By far the most anticipated part of my upcoming sprint triathlon is the bike portion. As a swimmer in high school and a recent marathon runner, I am fairly comfortable with the swim and run, but the bike is foreign territory. As of six weeks ago, I had never ridden a road bike, let alone clipped into a road bike! My first time riding the bike was at the beginner triathlon put on by the San Diego Tri Club (read more about that at my blog here). The ride was 7 miles long. Since then, I have been on the bike about one time per week, riding anywhere from 9-16 miles. Luckily, the triathlon this Sunday is only 9 miles. Although I have the endurance to run for 26.2 miles at a 9:15 pace, admittedly a one hour bike ride seems nearly as difficult as a two hour run.
The most important thing for new cyclists is to spend time on the bike. I was tempted to start regularly attending spin class, but Mike encouraged me to skip spin and just get on the bike. The first few times I cycled I didn’t really feel like it was a workout – in the end, my back and butt were in much more pain than my lungs and legs. I thought that going to spin would be a better way to get a workout in. Although I definitely would burn more calories in the 60 minute sweat fest they call indoor cycling, I’d go faster on race day if I just get comfortable on the bike.
Tips for Beginner Cyclists
How do you get comfortable? The main way is to ride. But here are some other tips that can help new cyclists get into the groove on the cycle portion of swim-bike-run:
- Relax your upper body as much as possible. You will waste valuable energy by gripping the handle bars for dear life.
- Shift gears frequently. If you are riding a road with rolling hills, you should be shifting nearly constantly (lower gear for uphill, higher gear for downhill).
- Don’t pedal in high gear for long. Try to keep cadence between 70 and 90 rpms.
- When heading over bumpy road, lift your rear off the seat and put your weight in the pedals and handlebars.
- Change position frequently while riding. Move your hands around the handle bars and move your rear around in the saddle to avoid getting numb from being in one position too long.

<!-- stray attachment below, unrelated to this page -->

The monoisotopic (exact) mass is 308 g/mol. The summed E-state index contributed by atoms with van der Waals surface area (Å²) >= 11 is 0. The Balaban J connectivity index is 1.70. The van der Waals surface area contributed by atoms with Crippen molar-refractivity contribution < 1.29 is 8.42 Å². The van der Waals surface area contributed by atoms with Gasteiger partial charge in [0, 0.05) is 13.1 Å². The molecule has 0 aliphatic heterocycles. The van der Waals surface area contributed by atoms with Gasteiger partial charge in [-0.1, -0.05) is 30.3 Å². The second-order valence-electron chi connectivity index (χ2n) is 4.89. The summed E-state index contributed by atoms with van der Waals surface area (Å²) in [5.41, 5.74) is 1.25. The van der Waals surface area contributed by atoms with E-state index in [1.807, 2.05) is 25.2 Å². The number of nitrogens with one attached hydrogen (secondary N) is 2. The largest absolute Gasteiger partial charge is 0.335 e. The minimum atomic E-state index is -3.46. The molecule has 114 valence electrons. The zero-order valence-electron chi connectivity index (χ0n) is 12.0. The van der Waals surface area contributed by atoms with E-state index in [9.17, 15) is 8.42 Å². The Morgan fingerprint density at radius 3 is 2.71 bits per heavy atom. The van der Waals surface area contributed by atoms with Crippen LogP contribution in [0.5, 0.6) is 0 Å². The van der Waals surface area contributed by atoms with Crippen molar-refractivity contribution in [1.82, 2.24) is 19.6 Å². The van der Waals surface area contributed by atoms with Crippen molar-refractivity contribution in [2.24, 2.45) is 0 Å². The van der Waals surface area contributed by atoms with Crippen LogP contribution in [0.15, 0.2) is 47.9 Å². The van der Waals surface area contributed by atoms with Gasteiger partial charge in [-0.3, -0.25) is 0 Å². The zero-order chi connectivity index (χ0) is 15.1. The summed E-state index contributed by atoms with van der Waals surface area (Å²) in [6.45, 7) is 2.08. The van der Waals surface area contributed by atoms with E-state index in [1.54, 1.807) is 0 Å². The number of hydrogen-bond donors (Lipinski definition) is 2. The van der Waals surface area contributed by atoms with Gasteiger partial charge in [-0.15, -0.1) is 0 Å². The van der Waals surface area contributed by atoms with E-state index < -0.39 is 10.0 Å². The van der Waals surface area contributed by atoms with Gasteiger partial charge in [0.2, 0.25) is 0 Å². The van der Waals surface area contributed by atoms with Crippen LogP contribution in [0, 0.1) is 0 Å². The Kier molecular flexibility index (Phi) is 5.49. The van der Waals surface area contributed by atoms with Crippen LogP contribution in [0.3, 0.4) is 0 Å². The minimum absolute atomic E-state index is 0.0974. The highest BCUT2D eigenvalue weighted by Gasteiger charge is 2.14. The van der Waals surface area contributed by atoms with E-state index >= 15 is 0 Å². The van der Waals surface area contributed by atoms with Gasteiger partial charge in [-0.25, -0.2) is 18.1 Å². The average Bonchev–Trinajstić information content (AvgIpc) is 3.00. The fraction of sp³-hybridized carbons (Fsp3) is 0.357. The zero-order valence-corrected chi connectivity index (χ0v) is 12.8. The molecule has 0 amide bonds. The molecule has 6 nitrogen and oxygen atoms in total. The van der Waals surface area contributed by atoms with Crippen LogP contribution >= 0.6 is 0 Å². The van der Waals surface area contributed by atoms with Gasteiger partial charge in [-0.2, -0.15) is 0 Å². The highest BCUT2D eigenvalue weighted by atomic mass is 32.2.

- Follow traffic rules, including stop signs and stop lights. Never assume that a car will stop at a stop sign or stoplight – always make eye contact with drivers and/or make a signal that you are going to go.
My Cycling Improvements
I must say that in the past five weeks I have seen dramatic improvement in my bicyling. I am much more comfortable on the bike (in the beginning all I could think about was when I would stop next and have to clip out without falling). Although my longer rides (12-16 miles) have been on Fiesta Island which has a 2.5 or 4 mile loop and relatively little traffic, I have ridden on Pacific Highway near our house three times. These have all been early morning rides (before 7 a.m.) to avoid heavy traffic, but I have seen dramatic improvements with each ride. I no longer worry about emergency stops (I had to unclip unexpetedly twice this morning at stoplights), my back and bum pain is less, and I have practiced on some short, steep hills (nearly fell over going up one the other morning but rode up it again this morning successfully). Steep downhill is my far my weakness – I lay on the brakes the entire time and am wracked with fear. I’m definitely not ready for any solo rides or any bike rides to work (10 miles each way), but I can tell that I will be there soon. It’s also becoming more fun the more I ride!
Do you have any tips for me as a beginner cyclist?
Come on a LunaChix ride!! They are anywhere from 15-25 miles depending on the route. Womens only beginner friendly rides. You will not be left behind!
I’ve got some friends who are just starting to ride this year, and they’ve been asking a lot of questions about stuff like this, in particular, equipment for newbies. This article explains it all very simply and is a good catalyst for more detailed conversations. I’ll be sending them this article!